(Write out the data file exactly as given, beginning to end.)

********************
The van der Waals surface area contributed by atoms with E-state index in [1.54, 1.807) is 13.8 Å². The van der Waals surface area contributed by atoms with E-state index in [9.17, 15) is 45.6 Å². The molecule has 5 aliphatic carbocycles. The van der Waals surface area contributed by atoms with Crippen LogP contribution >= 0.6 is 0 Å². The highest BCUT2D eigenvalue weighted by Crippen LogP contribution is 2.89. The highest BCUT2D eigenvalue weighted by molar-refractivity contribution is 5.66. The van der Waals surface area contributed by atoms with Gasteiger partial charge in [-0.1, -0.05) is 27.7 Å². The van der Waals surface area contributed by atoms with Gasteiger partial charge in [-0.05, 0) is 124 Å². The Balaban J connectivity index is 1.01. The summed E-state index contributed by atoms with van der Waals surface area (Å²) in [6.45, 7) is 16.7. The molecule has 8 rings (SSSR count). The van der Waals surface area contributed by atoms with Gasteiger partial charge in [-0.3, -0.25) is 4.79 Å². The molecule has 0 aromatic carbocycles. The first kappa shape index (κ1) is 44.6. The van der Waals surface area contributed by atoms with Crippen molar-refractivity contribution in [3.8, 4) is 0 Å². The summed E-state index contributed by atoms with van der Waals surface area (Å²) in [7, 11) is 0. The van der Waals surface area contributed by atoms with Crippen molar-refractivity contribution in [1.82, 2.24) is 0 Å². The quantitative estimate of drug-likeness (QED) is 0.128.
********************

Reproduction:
The van der Waals surface area contributed by atoms with E-state index in [1.54, 1.807) is 13.8 Å². The van der Waals surface area contributed by atoms with E-state index in [9.17, 15) is 45.6 Å². The molecule has 5 aliphatic carbocycles. The van der Waals surface area contributed by atoms with Crippen LogP contribution >= 0.6 is 0 Å². The highest BCUT2D eigenvalue weighted by Crippen LogP contribution is 2.89. The highest BCUT2D eigenvalue weighted by molar-refractivity contribution is 5.66. The van der Waals surface area contributed by atoms with Gasteiger partial charge in [-0.1, -0.05) is 27.7 Å². The van der Waals surface area contributed by atoms with Gasteiger partial charge in [-0.05, 0) is 124 Å². The Balaban J connectivity index is 1.01. The summed E-state index contributed by atoms with van der Waals surface area (Å²) in [6.45, 7) is 16.7. The molecule has 8 rings (SSSR count). The van der Waals surface area contributed by atoms with Gasteiger partial charge in [-0.3, -0.25) is 4.79 Å². The molecule has 0 aromatic carbocycles. The first kappa shape index (κ1) is 44.6. The van der Waals surface area contributed by atoms with Crippen molar-refractivity contribution in [3.8, 4) is 0 Å². The summed E-state index contributed by atoms with van der Waals surface area (Å²) in [7, 11) is 0. The van der Waals surface area contributed by atoms with Crippen molar-refractivity contribution in [1.82, 2.24) is 0 Å². The quantitative estimate of drug-likeness (QED) is 0.128.